When managing your type 2 diabetes, lifestyle changes are key.


With the surging popularity of weight loss mediations such as Ozempic, Wegovy, and Mounjaro, to name a few, adults with obesity and diabetes are feeling optimistic about weight loss. To be sure, these medications have helped thousands of adults with obesity and diabetes, but they should not be the only tool in your weight loss tool belt, especially if you’d like that belt size to shrink in size and stay that way.

Passive approaches to weight loss, like those represented by weekly injectable weight loss medications or a daily pill, are not, on their own, likely to be sustainable long-term. Long-term weight loss requires active strategies such as changes to eating habits and activity levels.

Medications are useful when symptoms need to be managed. For example, medications such as metformin and insulin (which are used to treat diabetes), don’t address the underlying cause of diabetes for patients. Ozempic, Wegovy, and Mounjaro help patients lose weight, but they don’t address the underlying cause of unwanted weight gain. Weight gain and diabetes are connected, and they are complex diseases with multiple underlying causes that include genetics, age, gender, environmental factors, behavior, or hormonal imbalances. Adopting a more wholistic approach to weight loss can yield sustainable, long-term results.

Lose Weight with Diet Direct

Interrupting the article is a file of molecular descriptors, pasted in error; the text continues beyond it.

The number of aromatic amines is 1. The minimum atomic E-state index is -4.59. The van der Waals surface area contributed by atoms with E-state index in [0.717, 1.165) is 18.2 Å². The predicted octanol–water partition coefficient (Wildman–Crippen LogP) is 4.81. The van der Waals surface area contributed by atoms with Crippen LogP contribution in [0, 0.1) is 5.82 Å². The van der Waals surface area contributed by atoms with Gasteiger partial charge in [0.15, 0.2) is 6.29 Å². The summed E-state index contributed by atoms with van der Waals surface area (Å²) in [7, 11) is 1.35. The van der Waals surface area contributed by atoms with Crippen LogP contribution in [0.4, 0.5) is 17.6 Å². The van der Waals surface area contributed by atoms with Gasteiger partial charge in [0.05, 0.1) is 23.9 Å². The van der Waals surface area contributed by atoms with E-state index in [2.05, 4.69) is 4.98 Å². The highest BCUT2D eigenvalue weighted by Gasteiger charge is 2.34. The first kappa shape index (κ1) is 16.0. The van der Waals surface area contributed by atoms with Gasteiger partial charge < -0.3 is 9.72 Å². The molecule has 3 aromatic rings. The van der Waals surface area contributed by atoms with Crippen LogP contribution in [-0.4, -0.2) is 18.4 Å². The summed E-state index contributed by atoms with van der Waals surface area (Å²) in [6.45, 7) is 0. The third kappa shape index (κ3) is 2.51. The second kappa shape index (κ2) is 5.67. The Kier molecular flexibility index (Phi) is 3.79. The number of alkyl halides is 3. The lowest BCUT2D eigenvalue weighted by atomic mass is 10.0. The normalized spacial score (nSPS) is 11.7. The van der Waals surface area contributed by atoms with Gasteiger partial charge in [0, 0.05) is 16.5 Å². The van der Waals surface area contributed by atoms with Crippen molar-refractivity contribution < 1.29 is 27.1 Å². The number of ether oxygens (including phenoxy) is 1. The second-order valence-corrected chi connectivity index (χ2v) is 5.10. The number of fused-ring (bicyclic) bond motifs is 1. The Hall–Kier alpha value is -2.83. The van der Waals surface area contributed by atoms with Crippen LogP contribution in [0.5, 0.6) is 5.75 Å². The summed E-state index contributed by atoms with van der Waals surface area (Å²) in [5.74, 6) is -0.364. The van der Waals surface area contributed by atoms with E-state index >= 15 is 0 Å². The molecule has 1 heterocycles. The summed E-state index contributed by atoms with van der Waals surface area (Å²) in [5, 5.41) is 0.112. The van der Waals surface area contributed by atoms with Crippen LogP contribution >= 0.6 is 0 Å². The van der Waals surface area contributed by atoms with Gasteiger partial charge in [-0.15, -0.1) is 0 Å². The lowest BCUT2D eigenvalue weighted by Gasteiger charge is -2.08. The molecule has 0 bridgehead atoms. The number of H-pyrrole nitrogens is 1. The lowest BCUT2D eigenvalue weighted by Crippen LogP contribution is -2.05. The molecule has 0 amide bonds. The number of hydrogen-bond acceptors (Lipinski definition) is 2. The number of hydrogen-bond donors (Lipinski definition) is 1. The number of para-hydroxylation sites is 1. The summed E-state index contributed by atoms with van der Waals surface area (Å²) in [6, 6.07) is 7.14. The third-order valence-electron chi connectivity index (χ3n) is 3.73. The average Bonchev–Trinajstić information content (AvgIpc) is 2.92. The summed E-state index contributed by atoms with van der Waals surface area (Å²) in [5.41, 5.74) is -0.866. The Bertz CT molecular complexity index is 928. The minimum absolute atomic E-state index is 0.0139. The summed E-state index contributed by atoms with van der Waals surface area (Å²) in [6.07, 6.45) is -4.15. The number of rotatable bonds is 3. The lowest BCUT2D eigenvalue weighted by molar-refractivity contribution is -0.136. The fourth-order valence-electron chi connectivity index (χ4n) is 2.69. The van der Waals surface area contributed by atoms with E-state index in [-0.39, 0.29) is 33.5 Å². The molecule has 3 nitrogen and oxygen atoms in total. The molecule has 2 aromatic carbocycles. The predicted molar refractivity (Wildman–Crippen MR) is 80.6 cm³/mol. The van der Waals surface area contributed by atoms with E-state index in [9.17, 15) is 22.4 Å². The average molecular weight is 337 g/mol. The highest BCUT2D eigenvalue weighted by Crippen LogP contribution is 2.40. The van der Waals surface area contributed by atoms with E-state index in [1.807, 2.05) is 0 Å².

The Value of a Multidimensional Approach to Weight Loss


The Importance of Diet: Eating a nutritionally balanced diet comprised of fruit, vegetables, lean proteins, and whole grains will promote weight loss and help stabilize blood sugar. A nutritionally dense diet includes fresh fruits like apples, bananas, berries; fresh vegetables like spinach, kale, broccoli, asparagus, legumes; lean proteins like white meat poultry, salmon, pork, and lean cuts of beef; and whole grains like quinoa, barley, or oats. Limiting or removing processed and ultra-processed food, sugary beverages, and foods high in fat is a crucial step.

Processed and Ultra-Processed Food: These foods have been linked to insulin resistance, unwanted weight gain, and an increased risk of developing type 2 diabetes. Processed foods include food that has added fats, sugars, salt, and/or oil to help preserve it and make it taste better. Examples of processed foods include bread, pickled or cured meat, and vegetables and animal foods that have been preserved with brine, syrup, or oil. Ultra-processed foods include foods that have been significantly altered and have very little, if any, real food intact. These foods include additives and have been extruded or molded to look like food. Examples of these foods include fast food, cookies, sugary drinks, candies — all the foods that taste good but are void of any nutritional value.

The Importance of Exercise: Adding some form of regular activity to your daily routine will help build cardiovascular stamina and muscle mass. For improving cardiovascular health, find activities you enjoy like walking, riding your bike, swimming, hiking, yoga, Pilates, or taking a class at your local gym or community center. Start at a pace that is right for you and set your goal for 150 minutes of moderate activity each week. To build and maintain muscle, include weight training or resistance training. Muscle is metabolically active, so the more muscle mass you have, the more calories you will burn, even at rest.